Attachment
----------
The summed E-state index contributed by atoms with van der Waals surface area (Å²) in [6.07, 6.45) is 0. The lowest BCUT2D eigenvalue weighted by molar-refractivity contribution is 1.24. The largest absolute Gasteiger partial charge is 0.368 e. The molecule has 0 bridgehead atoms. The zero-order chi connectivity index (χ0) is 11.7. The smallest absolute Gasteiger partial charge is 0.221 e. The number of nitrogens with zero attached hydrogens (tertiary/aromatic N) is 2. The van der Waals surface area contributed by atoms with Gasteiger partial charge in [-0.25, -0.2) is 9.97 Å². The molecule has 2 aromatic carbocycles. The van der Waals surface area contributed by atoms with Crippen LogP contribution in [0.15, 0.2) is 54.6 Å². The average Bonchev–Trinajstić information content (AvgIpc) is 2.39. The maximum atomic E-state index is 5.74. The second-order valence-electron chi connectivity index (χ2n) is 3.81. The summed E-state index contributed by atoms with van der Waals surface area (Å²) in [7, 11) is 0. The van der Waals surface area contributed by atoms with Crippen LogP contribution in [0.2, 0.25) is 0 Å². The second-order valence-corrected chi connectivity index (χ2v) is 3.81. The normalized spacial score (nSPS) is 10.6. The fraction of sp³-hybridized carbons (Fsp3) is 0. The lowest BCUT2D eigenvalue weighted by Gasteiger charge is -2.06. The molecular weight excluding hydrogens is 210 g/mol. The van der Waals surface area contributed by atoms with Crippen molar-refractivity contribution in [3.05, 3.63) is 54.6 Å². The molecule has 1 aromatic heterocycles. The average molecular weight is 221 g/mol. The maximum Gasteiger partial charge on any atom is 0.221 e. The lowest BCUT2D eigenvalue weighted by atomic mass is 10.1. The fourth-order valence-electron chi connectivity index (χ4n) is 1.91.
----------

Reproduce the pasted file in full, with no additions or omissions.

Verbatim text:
The summed E-state index contributed by atoms with van der Waals surface area (Å²) in [6.07, 6.45) is 0. The lowest BCUT2D eigenvalue weighted by molar-refractivity contribution is 1.24. The largest absolute Gasteiger partial charge is 0.368 e. The molecule has 0 bridgehead atoms. The zero-order chi connectivity index (χ0) is 11.7. The smallest absolute Gasteiger partial charge is 0.221 e. The number of nitrogens with zero attached hydrogens (tertiary/aromatic N) is 2. The van der Waals surface area contributed by atoms with Gasteiger partial charge in [-0.25, -0.2) is 9.97 Å². The molecule has 2 aromatic carbocycles. The van der Waals surface area contributed by atoms with Crippen LogP contribution in [0.15, 0.2) is 54.6 Å². The average Bonchev–Trinajstić information content (AvgIpc) is 2.39. The maximum atomic E-state index is 5.74. The second-order valence-electron chi connectivity index (χ2n) is 3.81. The summed E-state index contributed by atoms with van der Waals surface area (Å²) in [7, 11) is 0. The van der Waals surface area contributed by atoms with Crippen LogP contribution in [0.2, 0.25) is 0 Å². The second-order valence-corrected chi connectivity index (χ2v) is 3.81. The normalized spacial score (nSPS) is 10.6. The fraction of sp³-hybridized carbons (Fsp3) is 0. The lowest BCUT2D eigenvalue weighted by Gasteiger charge is -2.06. The molecular weight excluding hydrogens is 210 g/mol. The van der Waals surface area contributed by atoms with Crippen molar-refractivity contribution in [3.05, 3.63) is 54.6 Å². The molecule has 1 aromatic heterocycles. The average molecular weight is 221 g/mol. The maximum Gasteiger partial charge on any atom is 0.221 e. The lowest BCUT2D eigenvalue weighted by atomic mass is 10.1. The fourth-order valence-electron chi connectivity index (χ4n) is 1.91.